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The Special Case of "Superfund"

Environmental regulation can produce unpredicted side effects. Superfund (more formally, CERCLA, the Comprehensive Environmental Response, Compensation, and Liability Act of 1980) is a case in point. The act provided authority to the Environmental Protection Agency to designate contaminated sites. Owners of these sites are required to bring them up to EPA standards. The law requires this "remediation" even if the actions that polluted the site were legal at the time they were taken. For example, a site may have been contaminated by the dumping of paint solvents when such dumping was not prohibited. Beyond that, present owners of the site may be held responsible for contamination caused by previous owners of the site. Thus by buying a site that subsequently turns out to have been contaminated by a previous owner, a firm or individual may be inadvertently "buying" a liability that is much greater than the value of the site. That possibility will make potential buyers of used industrial or commercial sites very hesitant. But it goes still further than that. Suppose XYZ Corp. goes bankrupt while still owing $1 million to the bank that holds its mortgage.

Normally, the bank would foreclose the property, sell it, and thus recover some of its loss. But if the site has been in industrial use for, say, the last century, Superfund's liability provisions will make the bank hesitate. If the site subsequently turns out to be contaminated, the bank may now become the unhappy owner of a site that costs $10 million to bring it up to standard. Maybe it would be wiser just to accept the loss and not foreclose. But the next time the bank is asked to make a loan to a firm on an old, possibly contaminated site, it will remember what happened when the XYZ Corp. went under and say no.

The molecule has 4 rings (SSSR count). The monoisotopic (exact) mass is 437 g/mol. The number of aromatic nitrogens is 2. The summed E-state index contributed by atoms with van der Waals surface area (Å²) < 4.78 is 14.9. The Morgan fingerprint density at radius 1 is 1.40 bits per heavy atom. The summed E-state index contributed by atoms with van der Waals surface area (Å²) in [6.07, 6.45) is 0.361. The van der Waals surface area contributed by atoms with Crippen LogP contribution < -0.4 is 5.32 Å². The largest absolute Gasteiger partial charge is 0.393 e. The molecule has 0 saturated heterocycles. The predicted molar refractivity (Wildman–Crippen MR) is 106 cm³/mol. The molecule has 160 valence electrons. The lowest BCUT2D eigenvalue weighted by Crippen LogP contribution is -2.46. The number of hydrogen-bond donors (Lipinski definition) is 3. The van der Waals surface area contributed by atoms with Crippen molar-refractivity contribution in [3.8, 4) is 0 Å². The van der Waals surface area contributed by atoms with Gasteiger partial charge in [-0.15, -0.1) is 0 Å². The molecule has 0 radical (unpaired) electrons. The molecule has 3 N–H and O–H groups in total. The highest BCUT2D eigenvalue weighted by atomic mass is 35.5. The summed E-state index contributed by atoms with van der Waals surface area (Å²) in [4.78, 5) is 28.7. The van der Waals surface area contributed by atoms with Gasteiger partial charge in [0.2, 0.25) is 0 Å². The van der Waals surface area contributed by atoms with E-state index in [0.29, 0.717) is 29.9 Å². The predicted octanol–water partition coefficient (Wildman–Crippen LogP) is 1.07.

The liability provisions of Superfund have brought into being the terms greenfields and brownfields. A greenfield is a site, usually suburban or rural, that has never been used for industrial or commercial purposes. A brownfield is a site, usually urban, that has been or is in commercial or industrial use. Greenfields pose no threat of unforeseen liability under Superfund, but brownfields do. This will bias the market for industrial and commercial sites against urban areas in favor of suburban and rural sites.11 For cities struggling with problems of structural unemployment (see Chapter 13) and inadequate tax bases, that bias is very unfortunate. It was also completely unintended.

After perhaps a decade, these anti urban side effects became widely recognized, and some steps were taken to nullify them. For example, some state environmental agencies devised arrangements that, in effect, immunize firms against Superfund liability for contamination that comes to light in the future, if firms will agree to appropriate remediation of presently known contamination. Banks can sometimes protect themselves against the sort of risk described earlier by making mortgage arrangements such that, in the event of default, they can foreclose on property other than the potentially risky brownfield property. In the previous example, this would mean that the bank could foreclose on some nonbrownfield property owned by the XYZ Corp. Of course, doing that presumes that XYZ Corp. has such a property and that said property is not encumbered by other liens. Insurance arrangements against Superfund liability risk have also emerged. Thus the side effects of the law have been dealt with, at least to some extent. The point of the digression, though, is that environmental legislation and regulation can create powerful and unintended side effects.

 
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